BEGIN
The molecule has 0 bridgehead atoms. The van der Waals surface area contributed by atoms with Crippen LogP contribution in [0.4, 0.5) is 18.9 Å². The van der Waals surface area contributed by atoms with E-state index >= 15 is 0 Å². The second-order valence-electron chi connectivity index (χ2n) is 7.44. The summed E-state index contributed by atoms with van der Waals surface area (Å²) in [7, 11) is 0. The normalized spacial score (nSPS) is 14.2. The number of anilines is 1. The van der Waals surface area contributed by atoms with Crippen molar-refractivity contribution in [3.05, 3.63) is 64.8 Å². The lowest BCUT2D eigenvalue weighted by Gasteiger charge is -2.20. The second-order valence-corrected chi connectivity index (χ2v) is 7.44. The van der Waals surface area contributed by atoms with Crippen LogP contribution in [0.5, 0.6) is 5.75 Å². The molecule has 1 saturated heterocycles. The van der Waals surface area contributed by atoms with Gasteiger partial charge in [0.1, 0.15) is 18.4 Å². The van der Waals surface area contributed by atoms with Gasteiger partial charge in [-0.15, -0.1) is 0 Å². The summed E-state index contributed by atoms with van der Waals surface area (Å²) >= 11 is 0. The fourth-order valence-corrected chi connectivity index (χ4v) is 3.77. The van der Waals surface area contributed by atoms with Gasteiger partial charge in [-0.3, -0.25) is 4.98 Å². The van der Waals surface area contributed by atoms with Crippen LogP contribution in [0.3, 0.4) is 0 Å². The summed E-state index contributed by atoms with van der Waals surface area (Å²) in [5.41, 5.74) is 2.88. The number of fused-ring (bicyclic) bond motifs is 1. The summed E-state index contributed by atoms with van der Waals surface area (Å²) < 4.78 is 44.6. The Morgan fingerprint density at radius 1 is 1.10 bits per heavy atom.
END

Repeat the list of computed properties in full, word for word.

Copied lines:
The molecule has 0 bridgehead atoms. The van der Waals surface area contributed by atoms with Crippen LogP contribution in [0.4, 0.5) is 18.9 Å². The van der Waals surface area contributed by atoms with E-state index >= 15 is 0 Å². The second-order valence-electron chi connectivity index (χ2n) is 7.44. The summed E-state index contributed by atoms with van der Waals surface area (Å²) in [7, 11) is 0. The normalized spacial score (nSPS) is 14.2. The number of anilines is 1. The van der Waals surface area contributed by atoms with Crippen molar-refractivity contribution in [3.05, 3.63) is 64.8 Å². The lowest BCUT2D eigenvalue weighted by Gasteiger charge is -2.20. The second-order valence-corrected chi connectivity index (χ2v) is 7.44. The van der Waals surface area contributed by atoms with Crippen LogP contribution in [0.5, 0.6) is 5.75 Å². The molecule has 1 saturated heterocycles. The van der Waals surface area contributed by atoms with Gasteiger partial charge in [0.1, 0.15) is 18.4 Å². The van der Waals surface area contributed by atoms with Gasteiger partial charge in [-0.15, -0.1) is 0 Å². The summed E-state index contributed by atoms with van der Waals surface area (Å²) >= 11 is 0. The fourth-order valence-corrected chi connectivity index (χ4v) is 3.77. The van der Waals surface area contributed by atoms with Gasteiger partial charge in [-0.3, -0.25) is 4.98 Å². The van der Waals surface area contributed by atoms with Crippen LogP contribution in [0.3, 0.4) is 0 Å². The summed E-state index contributed by atoms with van der Waals surface area (Å²) in [5.41, 5.74) is 2.88. The number of fused-ring (bicyclic) bond motifs is 1. The summed E-state index contributed by atoms with van der Waals surface area (Å²) < 4.78 is 44.6. The Morgan fingerprint density at radius 1 is 1.10 bits per heavy atom.